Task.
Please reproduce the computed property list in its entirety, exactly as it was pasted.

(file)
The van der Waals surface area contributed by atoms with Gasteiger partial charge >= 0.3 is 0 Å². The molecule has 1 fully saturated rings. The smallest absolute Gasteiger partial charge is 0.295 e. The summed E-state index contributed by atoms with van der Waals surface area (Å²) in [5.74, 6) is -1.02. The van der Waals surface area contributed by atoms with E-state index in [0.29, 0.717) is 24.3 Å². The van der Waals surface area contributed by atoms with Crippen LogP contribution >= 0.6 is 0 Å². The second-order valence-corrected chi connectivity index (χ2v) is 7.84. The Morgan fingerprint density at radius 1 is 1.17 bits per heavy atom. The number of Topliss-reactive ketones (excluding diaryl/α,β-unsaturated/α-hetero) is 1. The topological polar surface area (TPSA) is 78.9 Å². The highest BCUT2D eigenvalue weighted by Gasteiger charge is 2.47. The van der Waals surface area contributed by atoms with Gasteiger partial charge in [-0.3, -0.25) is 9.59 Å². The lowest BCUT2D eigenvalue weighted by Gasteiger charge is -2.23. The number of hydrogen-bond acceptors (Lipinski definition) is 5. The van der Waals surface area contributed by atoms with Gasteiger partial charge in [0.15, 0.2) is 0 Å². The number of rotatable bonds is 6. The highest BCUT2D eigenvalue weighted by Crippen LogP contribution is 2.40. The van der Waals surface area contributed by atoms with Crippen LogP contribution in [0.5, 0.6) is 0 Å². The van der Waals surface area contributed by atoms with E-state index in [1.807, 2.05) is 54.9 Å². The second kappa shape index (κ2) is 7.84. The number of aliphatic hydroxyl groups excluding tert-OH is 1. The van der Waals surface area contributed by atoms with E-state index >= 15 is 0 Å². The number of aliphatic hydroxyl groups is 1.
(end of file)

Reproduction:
The van der Waals surface area contributed by atoms with Gasteiger partial charge >= 0.3 is 0 Å². The molecule has 1 fully saturated rings. The smallest absolute Gasteiger partial charge is 0.295 e. The summed E-state index contributed by atoms with van der Waals surface area (Å²) in [5.74, 6) is -1.02. The van der Waals surface area contributed by atoms with E-state index in [0.29, 0.717) is 24.3 Å². The van der Waals surface area contributed by atoms with Crippen LogP contribution >= 0.6 is 0 Å². The second-order valence-corrected chi connectivity index (χ2v) is 7.84. The Morgan fingerprint density at radius 1 is 1.17 bits per heavy atom. The number of Topliss-reactive ketones (excluding diaryl/α,β-unsaturated/α-hetero) is 1. The topological polar surface area (TPSA) is 78.9 Å². The highest BCUT2D eigenvalue weighted by Gasteiger charge is 2.47. The van der Waals surface area contributed by atoms with Gasteiger partial charge in [-0.3, -0.25) is 9.59 Å². The lowest BCUT2D eigenvalue weighted by Gasteiger charge is -2.23. The number of hydrogen-bond acceptors (Lipinski definition) is 5. The van der Waals surface area contributed by atoms with Gasteiger partial charge in [0.15, 0.2) is 0 Å². The number of rotatable bonds is 6. The highest BCUT2D eigenvalue weighted by Crippen LogP contribution is 2.40. The van der Waals surface area contributed by atoms with Crippen LogP contribution in [0.5, 0.6) is 0 Å². The van der Waals surface area contributed by atoms with E-state index in [1.807, 2.05) is 54.9 Å². The second kappa shape index (κ2) is 7.84. The number of aliphatic hydroxyl groups excluding tert-OH is 1. The van der Waals surface area contributed by atoms with E-state index >= 15 is 0 Å². The number of aliphatic hydroxyl groups is 1.